smartphones caused the most monetization trouble.
Tablets and over-the-top (OTT) and TV screens also caused
issues for a fair number of respondents, but were not as
much of an inconvenience as smartphones were.
% of respondents
Biggest Challenges of Mobile Advertising According
to US Marketers, Q3 2015
Lack of attribution transparency
41%
Users/consumers don't convert on mobile
37%
Lack of analytics tools
24%
Inability to connect mobile and desktop users
15%
Inability to integrate mobile into other digital campaigns
9%
Other
1%
Source: AdRoll, "State of the Industry: A Close Look at Retargeting,
Programmatic Advertising, and Performance Marketing: United States
2016" conducted by Qualtrics, Jan 21, 2016
203635 www.eMarketer.com
% of respondents
Type of Screen that Causes the Most Monetization
Trouble According to US Publishing Professionals*,
Sep 2015
Smartphone
66.7%
Tablet
14.5%
OTT/TV
13.0%
Desktop
5.8%
Note: n=138; *focused on publisher ad operations on a daily basis
Source: AdMonsters, "State of Ad Ops 2015" sponsored by Sizmek, Nov 16,
2015
201264 www.eMarketer.com
eMarketer Roundup: Optimizing Mobile Advertising	 Copyright ©2016 eMarketer, Inc. All rights reserved.	5
Native Mobile Video Lifts Upper- and Lower-Funnel Metrics
In-feed mobile video ads lift recall, purchase intent
Mobile video is a fast-growing ad format, and
many brands are rushing specifically to create
video ads for native mobile environments like
Facebook or Instagram feeds. Research suggests
that viewing such ads improves a variety of
metrics, from recall to purchase internet.
In a study conducted by Opera Mediaworks and comScore,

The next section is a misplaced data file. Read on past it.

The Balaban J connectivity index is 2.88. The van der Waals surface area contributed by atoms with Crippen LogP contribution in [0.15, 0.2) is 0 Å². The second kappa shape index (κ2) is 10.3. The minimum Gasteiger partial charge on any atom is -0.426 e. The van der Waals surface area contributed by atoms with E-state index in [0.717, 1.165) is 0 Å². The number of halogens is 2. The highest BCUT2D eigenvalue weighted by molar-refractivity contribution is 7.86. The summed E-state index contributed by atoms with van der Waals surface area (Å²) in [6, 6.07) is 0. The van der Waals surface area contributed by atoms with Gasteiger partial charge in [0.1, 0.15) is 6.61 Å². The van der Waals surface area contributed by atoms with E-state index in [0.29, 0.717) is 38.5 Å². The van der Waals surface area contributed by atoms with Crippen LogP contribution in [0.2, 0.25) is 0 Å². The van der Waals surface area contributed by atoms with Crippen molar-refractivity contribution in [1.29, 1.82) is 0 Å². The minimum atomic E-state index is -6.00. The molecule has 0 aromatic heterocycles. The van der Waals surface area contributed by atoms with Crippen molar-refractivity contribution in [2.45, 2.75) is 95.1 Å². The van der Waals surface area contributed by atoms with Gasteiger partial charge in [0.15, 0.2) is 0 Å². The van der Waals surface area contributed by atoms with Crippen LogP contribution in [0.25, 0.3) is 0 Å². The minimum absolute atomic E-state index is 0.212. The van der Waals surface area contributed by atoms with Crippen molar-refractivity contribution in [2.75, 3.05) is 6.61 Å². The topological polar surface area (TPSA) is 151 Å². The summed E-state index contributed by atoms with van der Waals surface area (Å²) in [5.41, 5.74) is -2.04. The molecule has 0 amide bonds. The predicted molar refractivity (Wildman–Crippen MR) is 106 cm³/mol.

a group of US mobile users was shown a mobile native
video ad—the kind of ad created specifically for a mobile
feed environment.
Advertisers hope to develop creative that’s a “thumb-
stopper,” convincing people to stop scrolling long enough
to let the sound and motion begin. After viewing such
an ad, the mobile users took a survey about the relevant
brand or product.
When compared to a control group that hadn’t seen the
ad, the mobile users who watched a mobile native video
ad were 5 percentage points more likely to want to buy the
product. The ads produced a 4-point boost in favorability, a
7-point increase in likelihood to recommend, and a 6-point
increase in mobile ad recall.
Video ads on Facebook have proved popular with
marketers, and not only on mobile.
eMarketer estimates that US advertisers will spend $2.78
billion this year on mobile video ads on all platforms. US
spending on mobile video ads will more than double
by 2019.
% of respondents
Performance Metrics for Mobile Native Video Ads
Among US Mobile Users, June 2015
Ad uniqueness
61%
52%
Aided awareness
52%
52%
Favorability
47%
43%
Likelihood to recommend
43%
38%
Purchase intent
30%
25%
Mobile ad recall
30%
24%
Test (viewed ad) Control (did not view ad)
Source: Opera Mediaworks and comScore Inc., "The Impact of Native
Mobile Video Advertising on Brand Metrics," Sep 10, 2015
196749 www.eMarketer.com
eMarketer Roundup: Optimizing Mobile Advertising	 Copyright ©2016 eMarketer, Inc. All rights reserved.	6
Mobile Coupons Effective Way to Link Mobile Ad to In-Store Purchase
In-store beacons also help
While mobile advertising can be an effective way
for companies to reach consumers, being able to
actually link a mobile ad to an in-store purchase
is important. An October 2015 survey found that
mobile coupons can help.
According to research by Marchex and Digiday, almost
two-thirds of US marketers said mobile coupons were the
most effective method for attributing in-store purchases to
mobile ads.
Indeed, mobile coupons are valuable. In 2015, 40.5% of